September 1st, 2016
Profile on York West Active Living Centre
For the past 35 years, York West Active Living Centre has been an anchor in the community of Weston, a neighbourly pocket in north west Toronto dotted with historic architectural buildings, old churches and tall, mature trees.
Located at the community’s main intersection, York West offers health and wellness programming, education and socialization for adults aged 55+ and up. This Centre has over 1,200 active members and sees up to 175 people coming through its doors each day, who meet friends for breakfast, partake in chair yoga, learn Spanish, take workshops on fall prevention and more.
According to Suzanne Teixeira, the Centre’s Executive Director, York West sees a wide variety of clients, all with different needs. “Our baby boomers come in, do their activity and they’re out,” says Suzanne. “Our clients that are between 70 and 80 are still fairly active, and they tend to be here a bit longer. Our older clients, 85+, are starting to slow down a bit but still want to be active. Those are the ones that are here for breakfast, lunch and if we had, they would be here for dinner. They’re here all day.”
For the past 12 years, Second Harvest has delivered a variety of fresh, healthy produce for the agency’s 1,200 members every week, along with prepared trays of meals through the Second Harvest’s Harvest Kitchens program for York West’s weekday lunch service.
The community of Weston is a very economically challenged area. “Many of our members can’t afford fresh fruits and vegetables. Food costs are going up and the food we provide through Second Harvest goes a long way. We have a lot of people who are living on the poverty line, if not below it. So, for them to come and get their apple three or four days a week – that’s their fruit for the week. Same with a hot lunch. Many of our clients don’t eat hot meals at home so they come here and get their hot meal for the day. So we know they’re being nourished at least once a day properly,” notes Suzanne.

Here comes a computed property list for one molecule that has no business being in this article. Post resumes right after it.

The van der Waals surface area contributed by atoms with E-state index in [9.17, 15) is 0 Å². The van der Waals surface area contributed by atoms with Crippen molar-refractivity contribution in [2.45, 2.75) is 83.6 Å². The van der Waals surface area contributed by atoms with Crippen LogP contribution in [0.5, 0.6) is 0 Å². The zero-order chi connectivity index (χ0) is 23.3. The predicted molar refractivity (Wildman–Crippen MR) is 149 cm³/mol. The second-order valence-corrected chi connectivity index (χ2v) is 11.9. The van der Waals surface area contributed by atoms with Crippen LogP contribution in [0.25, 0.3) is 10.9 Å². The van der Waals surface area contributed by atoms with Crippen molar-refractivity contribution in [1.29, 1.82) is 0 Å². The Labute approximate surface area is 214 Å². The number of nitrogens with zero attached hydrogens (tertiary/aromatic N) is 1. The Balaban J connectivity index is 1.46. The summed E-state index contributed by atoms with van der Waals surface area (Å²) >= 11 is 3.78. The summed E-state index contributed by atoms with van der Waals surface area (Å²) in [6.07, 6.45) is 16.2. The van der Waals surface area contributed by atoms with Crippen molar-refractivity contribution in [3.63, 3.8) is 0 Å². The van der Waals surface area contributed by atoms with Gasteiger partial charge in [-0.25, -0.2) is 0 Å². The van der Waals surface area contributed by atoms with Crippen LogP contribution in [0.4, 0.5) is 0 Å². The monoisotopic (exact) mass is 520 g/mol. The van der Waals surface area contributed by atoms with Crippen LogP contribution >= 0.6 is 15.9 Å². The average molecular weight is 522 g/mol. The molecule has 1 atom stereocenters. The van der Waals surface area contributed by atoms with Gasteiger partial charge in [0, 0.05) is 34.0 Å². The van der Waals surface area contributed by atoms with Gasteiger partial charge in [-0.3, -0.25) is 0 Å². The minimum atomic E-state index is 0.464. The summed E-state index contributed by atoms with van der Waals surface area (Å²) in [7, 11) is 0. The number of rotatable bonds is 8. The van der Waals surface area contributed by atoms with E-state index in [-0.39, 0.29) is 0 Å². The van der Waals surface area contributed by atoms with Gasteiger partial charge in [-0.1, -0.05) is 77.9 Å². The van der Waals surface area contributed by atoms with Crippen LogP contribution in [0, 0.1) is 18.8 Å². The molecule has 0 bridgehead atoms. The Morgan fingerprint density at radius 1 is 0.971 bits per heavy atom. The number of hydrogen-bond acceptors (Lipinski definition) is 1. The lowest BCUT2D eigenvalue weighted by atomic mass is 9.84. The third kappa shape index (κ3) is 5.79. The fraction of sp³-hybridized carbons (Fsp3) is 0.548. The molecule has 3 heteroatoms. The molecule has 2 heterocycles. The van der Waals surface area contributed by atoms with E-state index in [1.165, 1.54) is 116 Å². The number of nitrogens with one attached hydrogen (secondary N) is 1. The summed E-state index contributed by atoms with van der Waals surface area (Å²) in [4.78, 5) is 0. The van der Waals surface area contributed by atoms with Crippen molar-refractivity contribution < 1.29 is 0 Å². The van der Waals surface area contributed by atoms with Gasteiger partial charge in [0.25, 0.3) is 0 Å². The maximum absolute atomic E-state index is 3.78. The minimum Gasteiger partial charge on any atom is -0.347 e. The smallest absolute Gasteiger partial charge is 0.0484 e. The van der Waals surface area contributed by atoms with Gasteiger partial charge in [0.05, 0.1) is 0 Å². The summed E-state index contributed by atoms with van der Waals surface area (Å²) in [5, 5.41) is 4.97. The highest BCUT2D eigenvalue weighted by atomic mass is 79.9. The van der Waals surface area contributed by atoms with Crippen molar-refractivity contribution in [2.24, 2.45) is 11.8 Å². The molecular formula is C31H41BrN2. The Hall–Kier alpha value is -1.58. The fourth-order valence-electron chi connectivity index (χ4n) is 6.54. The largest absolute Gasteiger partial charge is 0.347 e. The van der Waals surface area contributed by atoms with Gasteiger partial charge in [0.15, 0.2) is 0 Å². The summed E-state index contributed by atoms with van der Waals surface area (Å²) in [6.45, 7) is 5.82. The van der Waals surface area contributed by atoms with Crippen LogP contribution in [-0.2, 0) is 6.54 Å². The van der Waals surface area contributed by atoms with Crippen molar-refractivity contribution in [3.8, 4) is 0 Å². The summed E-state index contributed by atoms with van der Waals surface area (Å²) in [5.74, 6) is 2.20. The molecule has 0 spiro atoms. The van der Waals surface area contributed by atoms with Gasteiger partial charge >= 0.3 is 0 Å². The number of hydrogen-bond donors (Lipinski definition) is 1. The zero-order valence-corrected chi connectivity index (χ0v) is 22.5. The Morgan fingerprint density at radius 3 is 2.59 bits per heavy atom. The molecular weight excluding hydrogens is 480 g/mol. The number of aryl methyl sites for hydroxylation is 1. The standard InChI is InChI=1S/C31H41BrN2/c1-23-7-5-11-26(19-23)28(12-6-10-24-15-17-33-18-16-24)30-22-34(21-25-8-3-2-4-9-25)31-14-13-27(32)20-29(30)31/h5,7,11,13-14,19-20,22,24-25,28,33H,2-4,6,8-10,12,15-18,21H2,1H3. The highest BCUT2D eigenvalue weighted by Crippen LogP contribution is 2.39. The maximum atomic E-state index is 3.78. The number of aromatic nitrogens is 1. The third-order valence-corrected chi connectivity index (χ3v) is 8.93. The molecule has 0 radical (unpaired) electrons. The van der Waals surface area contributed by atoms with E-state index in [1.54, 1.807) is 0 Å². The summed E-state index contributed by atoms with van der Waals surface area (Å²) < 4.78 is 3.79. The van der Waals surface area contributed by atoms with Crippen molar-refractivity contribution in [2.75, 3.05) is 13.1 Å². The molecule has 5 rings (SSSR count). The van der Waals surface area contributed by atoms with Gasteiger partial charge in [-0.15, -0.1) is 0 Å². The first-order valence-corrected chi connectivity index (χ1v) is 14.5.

Above: Rita speaking with a client; Clients in Spanish class
According to Rita Orellana, Manager of Direct Services, the majority of the Centre’s programs are aimed at promoting socialization. “We offer activities and workshops for every interest: bridge, cribbage, scrabble; lessons on how to use Facebook, navigating Toronto’s garbage system, how to dress at 55+, language classes and a myriad of fitness classes. All of our programming is aimed at strengthening social bonds and getting seniors active and engaged.”
Clients partaking in a fitness class at York West Active Living Centre
Senior isolation is an ever-present issue that York West constantly strives to address. Suzanne explains, “We have a number of members who started out being very isolated. We worked towards building up the relationship with the individual and then slowly encouraging them to come out by phoning them a few times a week. And once they got here, we noticed a change in them. It’s a long process to get an isolated individual out and involved in our programs, but it’s a rewarding one. And whether they just come out for five minutes or for the full day, the point is that they came out. And a lot of that has to do with food.”